U.N. agencies are criticizing Ethiopian authorities for blocking most humanitarian aid from reaching civilians and refugees caught up in the fighting in Ethiopia’s northern Tigray province.
In early December, Ethiopian authorities struck a deal with the United Nations to allow unimpeded humanitarian supplies to reach the many people in need in Tigray.
Unfortunately, the U.N. Office for the Coordination of Humanitarian Affairs says most of that agreement has not been honored.
UN Refugee Chief 'Very Worried' for Eritrean Refugees in TigrayTop UNHCR official says aid workers are unable to access two refugee camps since fighting broke out in November
OCHA spokesman Jens Laerke says the fighting in Tigray continues unabated and civilians continue to be killed and injured. Additionally, he says many people are still not receiving assistance in Tigray, more than two-and-a-half months since the conflict began.
“Lack of food, water and health services are affecting hundreds of thousands of people and our colleagues on the ground are reporting a rise in malnutrition and water-borne diseases …Humanitarian assistance continues to be constrained by the lack of full, safe and unhindered access to Tigray caused both by insecurity, but also bureaucratic obstacles imposed by federal and regional authorities,” said Laerke.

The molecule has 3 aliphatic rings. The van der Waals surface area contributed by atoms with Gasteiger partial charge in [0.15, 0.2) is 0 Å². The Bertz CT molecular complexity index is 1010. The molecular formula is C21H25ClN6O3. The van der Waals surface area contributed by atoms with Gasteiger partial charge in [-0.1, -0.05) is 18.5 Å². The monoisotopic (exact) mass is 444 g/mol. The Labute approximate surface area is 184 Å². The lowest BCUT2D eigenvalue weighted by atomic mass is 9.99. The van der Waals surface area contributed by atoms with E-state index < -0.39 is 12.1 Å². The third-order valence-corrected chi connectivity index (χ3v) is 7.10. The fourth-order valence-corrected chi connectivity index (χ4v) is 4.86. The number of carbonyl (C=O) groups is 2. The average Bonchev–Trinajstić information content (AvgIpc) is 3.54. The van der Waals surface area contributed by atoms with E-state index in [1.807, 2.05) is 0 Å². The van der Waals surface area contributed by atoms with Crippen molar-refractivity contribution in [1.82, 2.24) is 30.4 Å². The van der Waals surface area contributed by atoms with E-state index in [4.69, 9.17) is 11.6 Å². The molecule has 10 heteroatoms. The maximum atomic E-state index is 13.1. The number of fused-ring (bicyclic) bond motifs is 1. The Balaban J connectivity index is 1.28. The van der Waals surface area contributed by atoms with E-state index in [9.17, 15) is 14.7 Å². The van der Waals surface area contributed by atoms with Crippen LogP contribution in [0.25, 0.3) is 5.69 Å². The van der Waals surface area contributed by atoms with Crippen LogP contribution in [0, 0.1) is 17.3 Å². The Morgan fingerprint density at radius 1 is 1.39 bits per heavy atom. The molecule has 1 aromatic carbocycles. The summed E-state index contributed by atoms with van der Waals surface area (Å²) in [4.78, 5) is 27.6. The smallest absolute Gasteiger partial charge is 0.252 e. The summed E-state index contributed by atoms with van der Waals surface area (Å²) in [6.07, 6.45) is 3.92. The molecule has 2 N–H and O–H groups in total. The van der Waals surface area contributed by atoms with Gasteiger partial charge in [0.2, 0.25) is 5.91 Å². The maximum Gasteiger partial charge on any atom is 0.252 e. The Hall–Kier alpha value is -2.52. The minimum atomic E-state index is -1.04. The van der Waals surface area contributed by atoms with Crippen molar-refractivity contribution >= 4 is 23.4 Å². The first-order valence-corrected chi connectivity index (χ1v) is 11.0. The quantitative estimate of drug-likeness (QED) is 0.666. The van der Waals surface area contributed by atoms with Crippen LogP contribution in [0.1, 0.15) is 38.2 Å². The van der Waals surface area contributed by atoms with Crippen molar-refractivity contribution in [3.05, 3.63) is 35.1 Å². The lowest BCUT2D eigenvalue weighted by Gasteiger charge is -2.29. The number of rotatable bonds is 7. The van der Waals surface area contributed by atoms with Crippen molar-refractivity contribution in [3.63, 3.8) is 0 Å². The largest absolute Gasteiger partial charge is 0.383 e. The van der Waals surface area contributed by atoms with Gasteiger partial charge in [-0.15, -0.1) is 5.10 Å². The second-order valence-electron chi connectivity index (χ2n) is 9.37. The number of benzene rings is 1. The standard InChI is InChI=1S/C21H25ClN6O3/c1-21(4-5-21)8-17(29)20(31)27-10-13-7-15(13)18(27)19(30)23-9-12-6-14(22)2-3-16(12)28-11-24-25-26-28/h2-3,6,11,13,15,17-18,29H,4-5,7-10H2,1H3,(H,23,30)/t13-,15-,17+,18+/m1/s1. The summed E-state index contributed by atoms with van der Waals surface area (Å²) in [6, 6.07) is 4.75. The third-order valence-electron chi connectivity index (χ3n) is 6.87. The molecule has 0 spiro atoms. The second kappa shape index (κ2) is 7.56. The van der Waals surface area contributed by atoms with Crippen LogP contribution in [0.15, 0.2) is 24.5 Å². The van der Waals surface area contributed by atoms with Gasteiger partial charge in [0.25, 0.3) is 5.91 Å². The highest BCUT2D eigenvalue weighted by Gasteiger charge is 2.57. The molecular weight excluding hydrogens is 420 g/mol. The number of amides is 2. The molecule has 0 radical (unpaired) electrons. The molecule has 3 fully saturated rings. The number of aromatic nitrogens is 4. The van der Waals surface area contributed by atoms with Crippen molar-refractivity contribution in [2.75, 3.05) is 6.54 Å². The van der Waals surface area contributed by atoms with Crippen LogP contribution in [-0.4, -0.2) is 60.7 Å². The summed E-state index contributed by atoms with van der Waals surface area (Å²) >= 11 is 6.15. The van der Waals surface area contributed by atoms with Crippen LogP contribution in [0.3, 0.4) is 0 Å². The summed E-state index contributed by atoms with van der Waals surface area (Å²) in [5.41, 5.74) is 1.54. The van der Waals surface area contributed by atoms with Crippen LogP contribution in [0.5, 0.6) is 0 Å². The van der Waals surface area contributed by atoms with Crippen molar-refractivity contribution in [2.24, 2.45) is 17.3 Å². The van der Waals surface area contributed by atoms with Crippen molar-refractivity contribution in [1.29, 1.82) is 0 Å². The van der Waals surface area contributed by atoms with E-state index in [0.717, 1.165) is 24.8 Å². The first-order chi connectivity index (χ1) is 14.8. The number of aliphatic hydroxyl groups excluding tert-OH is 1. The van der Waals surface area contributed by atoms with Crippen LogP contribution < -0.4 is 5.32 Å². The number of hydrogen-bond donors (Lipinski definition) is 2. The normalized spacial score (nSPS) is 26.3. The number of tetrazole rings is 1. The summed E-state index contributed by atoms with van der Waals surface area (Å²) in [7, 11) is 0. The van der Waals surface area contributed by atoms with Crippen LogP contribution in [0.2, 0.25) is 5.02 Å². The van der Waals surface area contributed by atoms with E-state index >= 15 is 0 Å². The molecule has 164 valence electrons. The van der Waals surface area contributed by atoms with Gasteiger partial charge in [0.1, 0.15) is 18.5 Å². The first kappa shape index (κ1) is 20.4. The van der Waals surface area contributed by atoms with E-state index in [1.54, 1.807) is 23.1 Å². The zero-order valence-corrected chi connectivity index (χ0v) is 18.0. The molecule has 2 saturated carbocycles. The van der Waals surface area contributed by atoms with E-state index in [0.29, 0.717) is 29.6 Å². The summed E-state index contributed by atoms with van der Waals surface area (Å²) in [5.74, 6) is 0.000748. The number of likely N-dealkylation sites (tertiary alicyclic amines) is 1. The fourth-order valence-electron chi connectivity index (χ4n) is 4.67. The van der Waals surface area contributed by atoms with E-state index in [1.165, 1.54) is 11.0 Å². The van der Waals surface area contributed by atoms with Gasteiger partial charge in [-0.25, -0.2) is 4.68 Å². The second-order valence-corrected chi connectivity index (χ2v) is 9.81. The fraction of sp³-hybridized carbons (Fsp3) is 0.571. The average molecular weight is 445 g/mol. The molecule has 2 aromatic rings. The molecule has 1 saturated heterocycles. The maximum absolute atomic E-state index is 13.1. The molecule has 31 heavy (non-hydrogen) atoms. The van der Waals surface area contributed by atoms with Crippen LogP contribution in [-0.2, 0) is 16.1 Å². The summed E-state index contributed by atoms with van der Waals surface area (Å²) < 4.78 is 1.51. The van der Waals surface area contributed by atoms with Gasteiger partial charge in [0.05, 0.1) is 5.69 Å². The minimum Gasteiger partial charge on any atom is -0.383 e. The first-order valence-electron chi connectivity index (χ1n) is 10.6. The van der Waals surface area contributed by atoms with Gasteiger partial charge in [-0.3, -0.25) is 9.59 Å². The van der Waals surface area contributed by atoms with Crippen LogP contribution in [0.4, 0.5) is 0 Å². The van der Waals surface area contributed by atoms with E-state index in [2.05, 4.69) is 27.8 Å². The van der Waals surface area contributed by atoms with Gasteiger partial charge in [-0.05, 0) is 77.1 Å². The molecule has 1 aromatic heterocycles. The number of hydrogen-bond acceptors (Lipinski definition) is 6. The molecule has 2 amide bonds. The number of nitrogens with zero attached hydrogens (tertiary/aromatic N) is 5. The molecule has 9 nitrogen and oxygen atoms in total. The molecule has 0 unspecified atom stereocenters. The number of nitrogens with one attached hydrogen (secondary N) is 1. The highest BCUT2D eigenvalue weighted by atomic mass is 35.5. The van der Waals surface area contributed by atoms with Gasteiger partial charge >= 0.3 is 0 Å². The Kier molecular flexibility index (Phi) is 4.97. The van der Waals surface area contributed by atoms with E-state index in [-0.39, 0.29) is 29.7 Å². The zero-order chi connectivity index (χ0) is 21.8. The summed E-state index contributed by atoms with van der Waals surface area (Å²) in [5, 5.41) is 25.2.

Laerke says U.N. and private agencies have managed to deliver aid in some areas, mainly in the cities. However, he says the number reached is far below the estimated 2.3 million people in need of assistance.
The U.N. refugee agency also expresses alarm at its inability to assist tens of thousands of Eritrean refugees under its care in Tigray. Before the conflict began, some 96,000 Eritreans were sheltering in four refugee camps. Since then, many have fled the camps in fear of their safety, and others reportedly have been abducted and forcibly returned to Eritrea.
UNHCR spokesman, Babar Balloch says staff on the ground recently were able to deliver food to some 25,000 Eritrean refugees in the Mai Aini and di Harush camps in Tigray. But he says the UNHCR does not have access to the two other camps, Shimelba and Hitsats.
“Without being on the ground, it is really, really hard to say what has happened,” Balloch said. "But the disturbing reports and imagery, satellite imagery, in terms of open-source satellite imagery … that is really, really troubling. And that is why we repeat our call on the federal authorities to provide humanitarians unhindered access.”
The UNHCR calls the situation of Eritrean refugees in Tigray dire and untenable. It says the refugees are extremely vulnerable and unable to provide for their own needs. It warns safe access and swift action are needed to save thousands of lives at risk.